When Piggy is killed and Ralph runs, he sees an adult for the first time. He cries, knowing what they have become. He knows he could not prevent it.

The changes Ralph undergoes, from self-centered to group-centered, do not reflect the island as a whole.  He is never able to convince the other boys to be responsible.  They are all too happy to abandon the trappings of society.  If they had had a stronger leader (not Ralph the incompetent or Jack the savage), they might not have had a schism, a forest fire, or two murders.

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At first Ralph celebrates when he realizes the absence of adults on the island. He exults in the sense of freedom he feels. As events transpire, he reaches the point when he desperately desires an adult presence to establish order and assume responsibility. Ironically, Ralph's disintegration mirrors that of adults who feel in control and then find themselves overwhelmed. Ralph's world on the island spins out of control, just as the world outside--run by supposedly powerful and capable adults--has also spun out of control, bringing the same results: savagery, destruction, and death.

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As he goes throughout the novel, Ralph begins to be more and more concerned with personal hygiene, for starters. He notices himself and the other boys getting filthier by the day, and this stresses him out to the point where he can't concentrate. When his tribe decides to go meet Jack's tribe, he wants them to clean up as well as they can first, to put that noticeable difference between the clean boys and the savages.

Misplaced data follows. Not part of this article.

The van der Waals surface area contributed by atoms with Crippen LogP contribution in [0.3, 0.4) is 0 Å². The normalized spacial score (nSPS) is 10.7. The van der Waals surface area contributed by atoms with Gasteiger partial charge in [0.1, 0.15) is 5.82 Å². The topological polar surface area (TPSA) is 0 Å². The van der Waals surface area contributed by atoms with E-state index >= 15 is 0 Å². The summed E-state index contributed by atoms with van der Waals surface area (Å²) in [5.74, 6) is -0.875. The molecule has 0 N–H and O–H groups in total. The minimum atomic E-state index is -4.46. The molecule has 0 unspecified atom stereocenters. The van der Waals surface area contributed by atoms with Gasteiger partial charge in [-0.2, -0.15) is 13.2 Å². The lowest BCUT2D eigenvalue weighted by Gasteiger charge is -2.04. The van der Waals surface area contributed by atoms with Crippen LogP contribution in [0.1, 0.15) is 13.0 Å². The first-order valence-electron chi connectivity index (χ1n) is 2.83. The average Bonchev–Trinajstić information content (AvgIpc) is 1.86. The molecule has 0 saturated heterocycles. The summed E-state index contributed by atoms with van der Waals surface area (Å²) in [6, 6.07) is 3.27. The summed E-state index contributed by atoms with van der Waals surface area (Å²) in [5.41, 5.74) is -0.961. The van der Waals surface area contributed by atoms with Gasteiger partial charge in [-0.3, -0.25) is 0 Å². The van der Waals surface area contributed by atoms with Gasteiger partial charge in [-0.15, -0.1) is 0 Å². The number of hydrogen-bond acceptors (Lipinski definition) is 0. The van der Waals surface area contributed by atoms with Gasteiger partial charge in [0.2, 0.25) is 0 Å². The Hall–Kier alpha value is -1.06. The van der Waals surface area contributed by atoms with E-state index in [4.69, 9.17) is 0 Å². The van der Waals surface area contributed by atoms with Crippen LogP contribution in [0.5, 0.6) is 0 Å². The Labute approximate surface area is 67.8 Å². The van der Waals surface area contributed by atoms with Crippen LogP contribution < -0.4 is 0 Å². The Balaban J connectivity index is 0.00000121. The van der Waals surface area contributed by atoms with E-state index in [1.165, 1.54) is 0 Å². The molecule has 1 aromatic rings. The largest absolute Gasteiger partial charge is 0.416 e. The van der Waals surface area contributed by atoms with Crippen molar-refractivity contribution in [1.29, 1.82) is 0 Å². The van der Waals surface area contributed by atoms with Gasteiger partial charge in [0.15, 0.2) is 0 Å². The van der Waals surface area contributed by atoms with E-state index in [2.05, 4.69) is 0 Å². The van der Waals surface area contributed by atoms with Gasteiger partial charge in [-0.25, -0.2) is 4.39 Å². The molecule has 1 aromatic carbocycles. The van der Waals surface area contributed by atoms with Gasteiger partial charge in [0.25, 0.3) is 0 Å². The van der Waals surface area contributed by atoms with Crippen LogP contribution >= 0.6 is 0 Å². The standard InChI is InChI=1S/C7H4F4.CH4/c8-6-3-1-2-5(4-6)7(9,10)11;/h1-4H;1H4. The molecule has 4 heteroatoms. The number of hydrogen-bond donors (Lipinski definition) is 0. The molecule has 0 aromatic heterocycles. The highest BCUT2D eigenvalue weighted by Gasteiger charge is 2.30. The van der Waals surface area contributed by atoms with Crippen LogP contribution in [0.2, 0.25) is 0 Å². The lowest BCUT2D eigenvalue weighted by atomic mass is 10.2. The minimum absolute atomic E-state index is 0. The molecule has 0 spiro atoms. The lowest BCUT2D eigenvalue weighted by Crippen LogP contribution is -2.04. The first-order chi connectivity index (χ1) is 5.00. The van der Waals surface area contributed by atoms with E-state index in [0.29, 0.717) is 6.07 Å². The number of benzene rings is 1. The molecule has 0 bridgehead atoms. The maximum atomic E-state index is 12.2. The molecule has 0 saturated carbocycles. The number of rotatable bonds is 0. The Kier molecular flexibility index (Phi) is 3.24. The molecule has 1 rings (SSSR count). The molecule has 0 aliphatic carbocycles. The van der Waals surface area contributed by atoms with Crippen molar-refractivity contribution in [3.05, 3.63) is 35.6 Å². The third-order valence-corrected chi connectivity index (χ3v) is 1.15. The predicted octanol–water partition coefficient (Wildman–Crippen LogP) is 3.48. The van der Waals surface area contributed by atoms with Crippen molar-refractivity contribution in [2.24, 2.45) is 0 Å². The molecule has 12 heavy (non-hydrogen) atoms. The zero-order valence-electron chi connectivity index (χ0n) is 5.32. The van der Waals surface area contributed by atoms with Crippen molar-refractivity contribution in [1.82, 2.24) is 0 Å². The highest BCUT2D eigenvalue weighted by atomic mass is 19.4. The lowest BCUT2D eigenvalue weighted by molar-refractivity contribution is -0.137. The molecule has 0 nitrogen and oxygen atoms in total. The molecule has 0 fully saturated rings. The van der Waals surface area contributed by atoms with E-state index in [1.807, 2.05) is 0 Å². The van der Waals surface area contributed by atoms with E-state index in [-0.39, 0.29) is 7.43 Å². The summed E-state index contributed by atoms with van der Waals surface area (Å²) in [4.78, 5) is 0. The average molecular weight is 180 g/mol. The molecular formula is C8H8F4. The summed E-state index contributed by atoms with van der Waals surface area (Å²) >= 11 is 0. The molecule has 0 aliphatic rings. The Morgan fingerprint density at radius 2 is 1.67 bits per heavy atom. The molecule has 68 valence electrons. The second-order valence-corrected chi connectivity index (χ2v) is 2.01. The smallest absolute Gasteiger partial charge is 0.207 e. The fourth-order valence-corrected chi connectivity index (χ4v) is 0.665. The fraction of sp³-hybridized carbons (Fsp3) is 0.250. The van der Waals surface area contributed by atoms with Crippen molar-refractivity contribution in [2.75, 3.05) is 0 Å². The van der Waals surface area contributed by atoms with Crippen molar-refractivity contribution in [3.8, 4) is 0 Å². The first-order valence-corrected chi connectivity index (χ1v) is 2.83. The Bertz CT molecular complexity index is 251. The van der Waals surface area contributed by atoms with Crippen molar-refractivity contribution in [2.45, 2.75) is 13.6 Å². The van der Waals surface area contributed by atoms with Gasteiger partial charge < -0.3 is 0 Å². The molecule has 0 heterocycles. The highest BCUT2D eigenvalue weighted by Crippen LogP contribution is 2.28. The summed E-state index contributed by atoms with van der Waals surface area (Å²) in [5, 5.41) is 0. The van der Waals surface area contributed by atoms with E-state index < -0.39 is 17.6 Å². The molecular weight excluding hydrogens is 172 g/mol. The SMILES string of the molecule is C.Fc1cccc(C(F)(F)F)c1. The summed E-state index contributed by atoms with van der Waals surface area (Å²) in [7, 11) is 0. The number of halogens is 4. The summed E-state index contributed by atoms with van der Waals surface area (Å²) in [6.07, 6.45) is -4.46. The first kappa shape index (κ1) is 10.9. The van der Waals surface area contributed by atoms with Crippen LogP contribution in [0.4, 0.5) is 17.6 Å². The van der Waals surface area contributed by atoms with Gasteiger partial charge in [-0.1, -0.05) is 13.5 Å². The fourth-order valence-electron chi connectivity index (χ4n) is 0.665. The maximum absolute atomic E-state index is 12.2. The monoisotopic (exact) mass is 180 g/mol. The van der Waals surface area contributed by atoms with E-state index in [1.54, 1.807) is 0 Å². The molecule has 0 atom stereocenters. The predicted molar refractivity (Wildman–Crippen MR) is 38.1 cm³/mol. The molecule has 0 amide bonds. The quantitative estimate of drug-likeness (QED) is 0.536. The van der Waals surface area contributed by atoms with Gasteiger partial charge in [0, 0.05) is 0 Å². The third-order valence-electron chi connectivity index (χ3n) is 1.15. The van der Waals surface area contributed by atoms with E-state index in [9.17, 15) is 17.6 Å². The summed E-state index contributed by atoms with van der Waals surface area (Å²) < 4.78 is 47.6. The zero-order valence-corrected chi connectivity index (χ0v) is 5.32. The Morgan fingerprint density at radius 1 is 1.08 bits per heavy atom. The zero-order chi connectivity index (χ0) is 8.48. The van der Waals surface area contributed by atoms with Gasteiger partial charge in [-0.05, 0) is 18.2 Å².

Ralph relies more and more heavily on Piggy as the novel progresses, too. Ralph finds that he can't stay focused on his plan of keeping the fire lit unless Piggy is there to remind him of it. When Piggy dies, he is forced to think on his own, and he has a hard time doing it.

Ralph's leadership as Chief changes as well. He loses confidence when Jack's group breaks off of the main group, and he begins to fear making demands because he worries it will drive off the rest of the boys, or it won't work and his ineptitude as a leader will be obvious. He even begins to fear blowing the conch, in case no one comes.